We were nearly ready to go, but just had to take the car back to London. Dugald set off promising to be back later on a train arriving at 8pm. I spent most of the day washing the clothes and cleaning the boat. Unusually I was so organised that I timed supper to be ready as he arrived home. The phone rang just after 8, and he told me with an increasingly fractured signal that, engrossed in his book, he had missed the stop – next stop Worcester! I rescued supper, he grabbed a taxi and an hour later we opened a bottle of wine together.

We have changed our plans and are retracing our steps up The Avon. This may sound boring, but walkers know that ‘there and back’ trips never feel the same. ‘There’ always feels quite different from ‘back’.

We sampled new places.

It took us five hours to shake off Bredon Hill before we stopped at Evesham for the night

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Yesterday was a lovely sunny day and we moored at Bidford-on-Avon. Bidford is a pretty village which still retains a butcher, baker, small timber framed bank and a couple of pubs. I don’t know what the secret is, but they must be doing something right. We were by the large recreation ground and in the evening the entire village appeared to be out exercising their dogs and supervising their swimming.

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The sun is out again today and the river I found rather grey on the way down is showing its beauty. The leaves are just starting to change colour and there are bright berries everywhere.

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We have just moored the boat in the Stratford Basin again between Hamlet and Lady Macbeth. Like the other boats we are part of the tourist scene. We have visitors again so must go shopping. Anne and Richard are exhibiting in Coventry and we are close enough to provide bed and a good meal tonight.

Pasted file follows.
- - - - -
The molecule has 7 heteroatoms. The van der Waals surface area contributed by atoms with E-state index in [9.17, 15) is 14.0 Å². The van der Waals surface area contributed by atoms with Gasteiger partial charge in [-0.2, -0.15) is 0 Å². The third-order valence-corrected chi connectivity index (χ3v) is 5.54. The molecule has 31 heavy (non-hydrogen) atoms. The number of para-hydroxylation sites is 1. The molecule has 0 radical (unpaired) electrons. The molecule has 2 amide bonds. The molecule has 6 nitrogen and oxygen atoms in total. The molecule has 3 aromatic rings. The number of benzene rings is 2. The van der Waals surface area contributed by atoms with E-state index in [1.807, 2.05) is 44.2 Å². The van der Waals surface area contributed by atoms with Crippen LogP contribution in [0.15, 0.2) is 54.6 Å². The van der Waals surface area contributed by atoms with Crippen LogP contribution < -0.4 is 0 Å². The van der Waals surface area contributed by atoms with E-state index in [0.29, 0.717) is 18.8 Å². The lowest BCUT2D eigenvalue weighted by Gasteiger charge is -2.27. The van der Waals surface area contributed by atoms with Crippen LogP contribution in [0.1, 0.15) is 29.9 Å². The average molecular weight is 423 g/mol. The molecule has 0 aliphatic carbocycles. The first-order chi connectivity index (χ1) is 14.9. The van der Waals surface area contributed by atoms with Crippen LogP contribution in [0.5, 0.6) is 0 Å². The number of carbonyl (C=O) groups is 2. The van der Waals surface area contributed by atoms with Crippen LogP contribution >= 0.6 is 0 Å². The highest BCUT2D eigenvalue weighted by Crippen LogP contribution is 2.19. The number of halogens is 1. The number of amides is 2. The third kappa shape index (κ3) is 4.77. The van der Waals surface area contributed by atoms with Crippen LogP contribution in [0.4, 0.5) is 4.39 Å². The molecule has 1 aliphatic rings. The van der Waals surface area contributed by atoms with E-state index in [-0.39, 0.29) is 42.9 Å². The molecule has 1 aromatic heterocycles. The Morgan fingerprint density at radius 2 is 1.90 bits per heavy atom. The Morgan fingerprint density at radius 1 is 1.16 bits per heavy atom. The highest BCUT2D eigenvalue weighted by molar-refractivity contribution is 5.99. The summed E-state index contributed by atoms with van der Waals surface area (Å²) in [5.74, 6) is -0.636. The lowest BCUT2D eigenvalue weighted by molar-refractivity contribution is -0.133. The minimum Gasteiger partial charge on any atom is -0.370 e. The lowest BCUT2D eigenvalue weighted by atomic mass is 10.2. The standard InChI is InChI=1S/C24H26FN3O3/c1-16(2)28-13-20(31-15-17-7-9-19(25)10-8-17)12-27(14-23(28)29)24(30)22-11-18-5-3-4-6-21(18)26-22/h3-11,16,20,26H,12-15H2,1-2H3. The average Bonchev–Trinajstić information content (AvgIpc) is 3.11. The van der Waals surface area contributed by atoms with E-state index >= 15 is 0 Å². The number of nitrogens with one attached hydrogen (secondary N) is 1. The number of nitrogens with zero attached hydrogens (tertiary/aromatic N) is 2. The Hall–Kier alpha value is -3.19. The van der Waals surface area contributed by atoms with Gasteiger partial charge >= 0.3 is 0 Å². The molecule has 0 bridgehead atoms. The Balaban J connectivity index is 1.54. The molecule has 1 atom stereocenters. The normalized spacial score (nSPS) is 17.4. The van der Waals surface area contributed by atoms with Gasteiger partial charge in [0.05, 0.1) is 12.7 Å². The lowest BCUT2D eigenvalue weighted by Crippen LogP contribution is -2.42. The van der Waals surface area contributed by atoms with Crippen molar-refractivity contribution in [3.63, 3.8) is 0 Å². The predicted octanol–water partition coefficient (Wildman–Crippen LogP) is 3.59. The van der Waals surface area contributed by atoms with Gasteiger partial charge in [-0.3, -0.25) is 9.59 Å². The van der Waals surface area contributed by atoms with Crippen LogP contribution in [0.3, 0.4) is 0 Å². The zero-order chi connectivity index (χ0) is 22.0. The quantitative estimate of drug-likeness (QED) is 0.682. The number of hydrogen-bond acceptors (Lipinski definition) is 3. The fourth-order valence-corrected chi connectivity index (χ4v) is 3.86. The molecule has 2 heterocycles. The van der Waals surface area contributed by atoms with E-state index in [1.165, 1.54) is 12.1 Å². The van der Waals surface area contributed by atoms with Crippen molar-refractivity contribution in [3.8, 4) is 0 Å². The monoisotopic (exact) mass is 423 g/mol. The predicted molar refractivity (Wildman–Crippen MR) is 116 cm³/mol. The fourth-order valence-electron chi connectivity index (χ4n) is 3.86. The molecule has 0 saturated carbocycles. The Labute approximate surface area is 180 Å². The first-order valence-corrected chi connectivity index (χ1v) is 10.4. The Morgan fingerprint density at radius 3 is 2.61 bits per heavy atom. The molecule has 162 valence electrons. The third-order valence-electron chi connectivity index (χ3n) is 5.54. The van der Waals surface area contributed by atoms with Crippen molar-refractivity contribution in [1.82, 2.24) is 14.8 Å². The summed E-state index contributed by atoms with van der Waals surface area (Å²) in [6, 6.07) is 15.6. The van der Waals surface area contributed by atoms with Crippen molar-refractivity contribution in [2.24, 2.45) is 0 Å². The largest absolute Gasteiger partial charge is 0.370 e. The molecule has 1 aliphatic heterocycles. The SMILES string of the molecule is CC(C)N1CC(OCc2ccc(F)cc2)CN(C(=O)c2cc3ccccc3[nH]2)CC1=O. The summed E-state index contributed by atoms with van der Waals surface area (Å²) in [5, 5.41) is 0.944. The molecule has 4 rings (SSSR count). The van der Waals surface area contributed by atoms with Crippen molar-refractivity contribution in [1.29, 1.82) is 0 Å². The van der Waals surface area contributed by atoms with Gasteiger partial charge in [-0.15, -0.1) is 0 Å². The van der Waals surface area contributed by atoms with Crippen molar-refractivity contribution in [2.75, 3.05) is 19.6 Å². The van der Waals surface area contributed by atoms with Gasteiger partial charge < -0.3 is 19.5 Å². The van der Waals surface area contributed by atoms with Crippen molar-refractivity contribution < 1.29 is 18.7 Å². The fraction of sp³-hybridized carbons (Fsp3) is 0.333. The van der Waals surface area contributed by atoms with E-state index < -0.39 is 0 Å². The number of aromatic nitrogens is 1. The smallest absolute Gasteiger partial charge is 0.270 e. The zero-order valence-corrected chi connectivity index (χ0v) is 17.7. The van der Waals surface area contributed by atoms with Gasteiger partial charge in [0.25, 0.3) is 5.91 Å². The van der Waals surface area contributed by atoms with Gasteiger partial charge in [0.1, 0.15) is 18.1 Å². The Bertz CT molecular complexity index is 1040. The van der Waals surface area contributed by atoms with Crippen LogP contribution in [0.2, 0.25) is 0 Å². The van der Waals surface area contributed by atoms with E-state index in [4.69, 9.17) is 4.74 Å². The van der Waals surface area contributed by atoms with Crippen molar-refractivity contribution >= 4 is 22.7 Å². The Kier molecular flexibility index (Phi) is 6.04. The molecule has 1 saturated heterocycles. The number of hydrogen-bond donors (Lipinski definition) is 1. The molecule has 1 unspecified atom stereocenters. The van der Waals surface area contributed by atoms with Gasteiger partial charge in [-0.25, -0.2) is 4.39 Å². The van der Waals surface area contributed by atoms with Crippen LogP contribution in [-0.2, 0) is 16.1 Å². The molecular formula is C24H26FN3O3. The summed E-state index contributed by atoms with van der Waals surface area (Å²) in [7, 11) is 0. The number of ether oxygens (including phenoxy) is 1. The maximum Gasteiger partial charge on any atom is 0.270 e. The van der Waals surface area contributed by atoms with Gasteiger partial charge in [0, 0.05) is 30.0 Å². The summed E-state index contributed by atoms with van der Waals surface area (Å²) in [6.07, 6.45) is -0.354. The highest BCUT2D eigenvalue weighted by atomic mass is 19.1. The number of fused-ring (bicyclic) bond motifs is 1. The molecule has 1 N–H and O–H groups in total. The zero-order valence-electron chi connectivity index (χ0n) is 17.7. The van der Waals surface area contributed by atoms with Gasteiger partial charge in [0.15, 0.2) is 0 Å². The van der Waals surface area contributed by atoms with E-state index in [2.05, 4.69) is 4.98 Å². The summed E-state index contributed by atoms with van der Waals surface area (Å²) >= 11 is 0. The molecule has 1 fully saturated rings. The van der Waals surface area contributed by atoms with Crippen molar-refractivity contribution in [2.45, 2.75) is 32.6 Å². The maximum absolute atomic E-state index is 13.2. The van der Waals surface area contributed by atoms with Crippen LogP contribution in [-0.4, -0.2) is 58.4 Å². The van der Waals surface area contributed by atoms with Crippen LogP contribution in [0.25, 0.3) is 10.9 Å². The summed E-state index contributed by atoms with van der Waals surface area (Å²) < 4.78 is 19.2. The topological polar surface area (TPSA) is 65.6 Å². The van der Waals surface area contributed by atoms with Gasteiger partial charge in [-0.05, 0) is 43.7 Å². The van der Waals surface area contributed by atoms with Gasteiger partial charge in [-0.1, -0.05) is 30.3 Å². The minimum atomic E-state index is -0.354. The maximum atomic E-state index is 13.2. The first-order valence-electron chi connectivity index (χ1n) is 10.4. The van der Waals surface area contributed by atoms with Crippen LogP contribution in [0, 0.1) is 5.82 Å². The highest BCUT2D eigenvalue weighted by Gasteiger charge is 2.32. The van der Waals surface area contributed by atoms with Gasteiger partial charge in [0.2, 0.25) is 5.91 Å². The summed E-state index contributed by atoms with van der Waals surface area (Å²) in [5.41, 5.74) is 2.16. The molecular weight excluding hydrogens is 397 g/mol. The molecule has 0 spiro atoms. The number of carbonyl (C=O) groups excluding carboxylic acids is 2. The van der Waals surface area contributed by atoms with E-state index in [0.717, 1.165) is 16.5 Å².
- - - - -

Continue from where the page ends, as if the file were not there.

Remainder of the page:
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Shakespeare’s Avon Way

Dugald declared the end of summer on 31st August; that is his ex-farmer’s view – Mike Pearce used to say that a day in August was worth two in September. I felt this was a little sudden, and that a gentle ease from summer to autumn through September would be better. It was cold and I could hear light rain on the roof as I woke on 1st September; perhaps he was right.

Still mulling this over, we set off towards another flight of locks. Joining a boat in the first lock we realised we had committed ourselves to working the flight with a chaotic hire boat crew. Dugald’s note in the log reads ‘crew not very switched on’ – a massive understatement.

Happily I saw a single handed boat waiting in the lock ahead of us, I suggested they should catch up and help him, and we nobly held back to travel with the next boat. Briar Rose proved to be great company down the rest of the flight and beyond.

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We had to stop for water and let Adam and Adrian continue their adventure, but we had a fun day. I have just checked their progress – the elderly have dawdled while the young have been round the world and back.

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On Wednesday we motored into Leamington Spa and settled Ginger Bear near the station. The next day we took a train to London, leaving our washing in a laundry, in an archway adjacent to multiple quirky car workshops. We had an enjoyable lunch with my sister Anne and our son John. I mentioned that we had a twenty two lock flight to tackle the next day, and John offered to help.

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We zoomed through the Hatton flight the next day with John’s help

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Summer Wine had been waiting under a bridge at the bottom of the flight for another boat with some muscle, and joined us, the wife engaging John and me in a continuous commentary and life story, while Dugald had a silent trip with her almost deaf husband. There is no predicting who you will meet and work with next.